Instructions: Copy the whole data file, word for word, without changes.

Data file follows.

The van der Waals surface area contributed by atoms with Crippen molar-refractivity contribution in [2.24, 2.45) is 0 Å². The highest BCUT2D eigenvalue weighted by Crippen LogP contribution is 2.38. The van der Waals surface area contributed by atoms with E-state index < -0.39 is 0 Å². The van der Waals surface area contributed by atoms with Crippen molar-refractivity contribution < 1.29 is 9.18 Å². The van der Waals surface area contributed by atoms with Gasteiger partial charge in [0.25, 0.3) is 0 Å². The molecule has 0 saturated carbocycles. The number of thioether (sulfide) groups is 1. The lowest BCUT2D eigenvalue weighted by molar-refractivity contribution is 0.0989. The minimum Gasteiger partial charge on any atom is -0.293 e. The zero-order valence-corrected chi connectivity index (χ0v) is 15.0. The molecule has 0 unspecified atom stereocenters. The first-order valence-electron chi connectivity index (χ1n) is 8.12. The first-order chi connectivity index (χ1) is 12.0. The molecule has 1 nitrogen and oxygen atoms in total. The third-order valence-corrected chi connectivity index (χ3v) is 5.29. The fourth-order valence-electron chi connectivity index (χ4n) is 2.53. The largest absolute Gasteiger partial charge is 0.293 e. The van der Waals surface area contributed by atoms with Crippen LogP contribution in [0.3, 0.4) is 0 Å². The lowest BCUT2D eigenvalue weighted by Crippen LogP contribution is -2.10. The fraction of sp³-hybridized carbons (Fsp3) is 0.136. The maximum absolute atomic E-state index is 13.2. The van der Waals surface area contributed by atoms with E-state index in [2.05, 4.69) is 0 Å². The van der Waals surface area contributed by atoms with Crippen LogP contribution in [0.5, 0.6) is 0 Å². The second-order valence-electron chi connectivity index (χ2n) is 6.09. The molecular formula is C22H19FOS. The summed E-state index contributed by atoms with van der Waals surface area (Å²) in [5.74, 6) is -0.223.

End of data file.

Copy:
The van der Waals surface area contributed by atoms with Crippen molar-refractivity contribution in [2.24, 2.45) is 0 Å². The highest BCUT2D eigenvalue weighted by Crippen LogP contribution is 2.38. The van der Waals surface area contributed by atoms with E-state index < -0.39 is 0 Å². The van der Waals surface area contributed by atoms with Crippen molar-refractivity contribution < 1.29 is 9.18 Å². The van der Waals surface area contributed by atoms with Gasteiger partial charge in [0.25, 0.3) is 0 Å². The molecule has 0 saturated carbocycles. The number of thioether (sulfide) groups is 1. The lowest BCUT2D eigenvalue weighted by molar-refractivity contribution is 0.0989. The minimum Gasteiger partial charge on any atom is -0.293 e. The zero-order valence-corrected chi connectivity index (χ0v) is 15.0. The molecule has 0 unspecified atom stereocenters. The first-order valence-electron chi connectivity index (χ1n) is 8.12. The first-order chi connectivity index (χ1) is 12.0. The molecule has 1 nitrogen and oxygen atoms in total. The third-order valence-corrected chi connectivity index (χ3v) is 5.29. The fourth-order valence-electron chi connectivity index (χ4n) is 2.53. The largest absolute Gasteiger partial charge is 0.293 e. The van der Waals surface area contributed by atoms with Crippen LogP contribution in [0.3, 0.4) is 0 Å². The lowest BCUT2D eigenvalue weighted by Crippen LogP contribution is -2.10. The fraction of sp³-hybridized carbons (Fsp3) is 0.136. The maximum absolute atomic E-state index is 13.2. The van der Waals surface area contributed by atoms with E-state index in [2.05, 4.69) is 0 Å². The van der Waals surface area contributed by atoms with Crippen LogP contribution in [0.5, 0.6) is 0 Å². The second-order valence-electron chi connectivity index (χ2n) is 6.09. The molecular formula is C22H19FOS. The summed E-state index contributed by atoms with van der Waals surface area (Å²) in [5.74, 6) is -0.223.